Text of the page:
- maintain just and honourable relations between nations;
- foster respect for international law and treaty obligations in the dealings of organised peoples with one another; and
- encourage settlement of international disputes by arbitration.
Combined Task Force 150 (Maritime Security Operations and Counter-Terrorism)
- It is a part of the Combined Maritime Forces (CMF) which is a multinational naval partnership, which exists to promote security, stability and prosperity across international waters encompassing some of the world’s most important shipping lanes.
Resisting China’s Emerging Unipolarity
- Chinese assertion of power in the oceans is something which brings India and Japan on the same page. The growing congruence of the views is propelling the two countries to take up a closer understanding of strategic issues.
- Both countries are opposed to the idea of unipolarity being asserted by China time and again.
- Both of them look forward to making the Indo-pacific multipolar, free, open and inclusive.
- The QUAD, which includes USA and Australia apart from India and Japan, was initiated with the motive to make Asia multipolar and to challenge the emerging unipolarity due to China’s policies.
- Regional Comprehensive Economic Partnership
- Both India and Japan have not joined the RCEP yet.
Other Areas of Cooperation
- Developmental Cooperation between the two countries is two dimensional-
- Inside India- Infrastructure development in the regions like north-east.
- Outside India- Development partnerships with neighbouring countries like Sri Lanka, Bangladesh and even Africa.
- Regional and International Affairs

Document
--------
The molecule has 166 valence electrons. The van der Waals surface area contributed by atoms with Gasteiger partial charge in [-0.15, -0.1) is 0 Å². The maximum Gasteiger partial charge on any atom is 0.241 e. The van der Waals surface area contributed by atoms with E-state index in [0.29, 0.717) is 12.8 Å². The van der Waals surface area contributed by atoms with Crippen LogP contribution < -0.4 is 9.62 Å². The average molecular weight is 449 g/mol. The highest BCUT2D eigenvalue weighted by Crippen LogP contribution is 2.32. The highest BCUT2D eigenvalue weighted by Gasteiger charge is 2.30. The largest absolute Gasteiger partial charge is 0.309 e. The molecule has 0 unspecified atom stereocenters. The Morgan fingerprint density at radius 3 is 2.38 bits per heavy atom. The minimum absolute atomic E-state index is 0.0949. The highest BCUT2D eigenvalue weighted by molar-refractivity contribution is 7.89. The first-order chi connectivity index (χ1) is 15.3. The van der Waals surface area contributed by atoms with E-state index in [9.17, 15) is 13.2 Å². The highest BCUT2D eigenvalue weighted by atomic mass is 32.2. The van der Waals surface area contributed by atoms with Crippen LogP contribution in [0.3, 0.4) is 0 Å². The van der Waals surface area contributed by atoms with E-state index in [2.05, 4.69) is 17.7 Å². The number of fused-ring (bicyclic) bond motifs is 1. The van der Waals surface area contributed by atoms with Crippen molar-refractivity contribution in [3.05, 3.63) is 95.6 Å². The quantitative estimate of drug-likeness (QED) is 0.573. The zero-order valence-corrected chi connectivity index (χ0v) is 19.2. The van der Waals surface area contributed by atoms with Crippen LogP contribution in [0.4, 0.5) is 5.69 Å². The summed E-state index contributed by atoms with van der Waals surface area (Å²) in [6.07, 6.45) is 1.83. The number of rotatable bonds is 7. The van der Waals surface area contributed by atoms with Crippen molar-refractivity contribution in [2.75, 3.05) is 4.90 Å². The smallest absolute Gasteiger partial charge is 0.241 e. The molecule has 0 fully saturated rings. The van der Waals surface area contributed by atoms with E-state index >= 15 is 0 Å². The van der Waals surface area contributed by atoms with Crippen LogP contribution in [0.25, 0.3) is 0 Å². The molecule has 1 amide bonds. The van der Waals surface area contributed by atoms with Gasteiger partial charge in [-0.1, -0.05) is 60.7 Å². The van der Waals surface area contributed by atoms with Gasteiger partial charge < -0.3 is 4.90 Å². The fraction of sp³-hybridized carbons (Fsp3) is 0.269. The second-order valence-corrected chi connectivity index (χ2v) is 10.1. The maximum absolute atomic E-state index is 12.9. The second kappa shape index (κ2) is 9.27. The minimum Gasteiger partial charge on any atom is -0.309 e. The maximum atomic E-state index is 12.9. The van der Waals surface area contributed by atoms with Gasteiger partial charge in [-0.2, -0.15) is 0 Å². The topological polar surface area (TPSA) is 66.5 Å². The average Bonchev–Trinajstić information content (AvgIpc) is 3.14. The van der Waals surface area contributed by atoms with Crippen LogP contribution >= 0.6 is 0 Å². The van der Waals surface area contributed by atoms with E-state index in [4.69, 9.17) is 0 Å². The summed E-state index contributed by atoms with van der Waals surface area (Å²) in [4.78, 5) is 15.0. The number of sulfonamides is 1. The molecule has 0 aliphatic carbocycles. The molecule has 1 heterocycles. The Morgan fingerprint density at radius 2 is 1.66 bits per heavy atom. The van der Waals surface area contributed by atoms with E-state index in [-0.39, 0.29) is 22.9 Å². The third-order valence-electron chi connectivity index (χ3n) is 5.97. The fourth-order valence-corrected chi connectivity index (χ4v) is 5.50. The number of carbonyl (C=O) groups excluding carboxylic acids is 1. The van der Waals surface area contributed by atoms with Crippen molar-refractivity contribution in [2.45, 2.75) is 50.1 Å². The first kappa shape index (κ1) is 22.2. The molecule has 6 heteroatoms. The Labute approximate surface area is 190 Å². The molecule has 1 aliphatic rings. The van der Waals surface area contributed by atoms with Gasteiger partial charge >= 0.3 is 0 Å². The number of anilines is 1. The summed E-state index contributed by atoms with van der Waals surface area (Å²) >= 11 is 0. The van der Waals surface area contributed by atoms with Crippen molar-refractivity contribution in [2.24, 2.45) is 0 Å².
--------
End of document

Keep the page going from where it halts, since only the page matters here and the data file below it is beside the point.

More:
- It exchanged views on the recent developments in the South China Sea.
- It reaffirmed the importance of freedom of navigation and overflight, unimpeded lawful commerce and peaceful resolution of disputes with full respect for legal and diplomatic processes in accordance with the universally recognized principles of international law.
- It condemned the growing threat of terrorism and acknowledged that it constituted a major threat to peace and security in the region.
- India needs sophisticated weapons and technology from Japan so more collaboration and cooperation can prove beneficial to both nations.
- India aspires for US-2 Amphibious Aircraft from Japan and is ready for its 30% manufacturing in the country, it needs to build consensus with Japan in this direction.
Note: US-2 Amphibious Aircraft
- It can land on either land or water. It is operated as a short takeoff and landing aircraft (STOL) Search and Rescue Amphibian by Japan's Ministry of Defense.
- Japan has been very cooperative in India’s Make in India initiative so it will not be surprising to see the Japanese armament industry setting up manufacturing units in India.
- Technological Collaborations: There is huge potential as far as Make in India and defence deals are concerned.
- Joint ventures could be created by merging Japanese technology with Indian raw materials and labour.
- The India Japan 2+2 dialogue gives a whole new direction to India’s Act East Policy because it brings into focus mutual concerns about China’s push for unipolarity.
- Closer cooperation is the best measure to combat China’s growing role in Asia and Indo-Pacific.
Further strengthening of bilateral cooperation is in the mutual interest of both countries and would also help in furthering the cause of peace, security and prosperity in the Indo-Pacific region.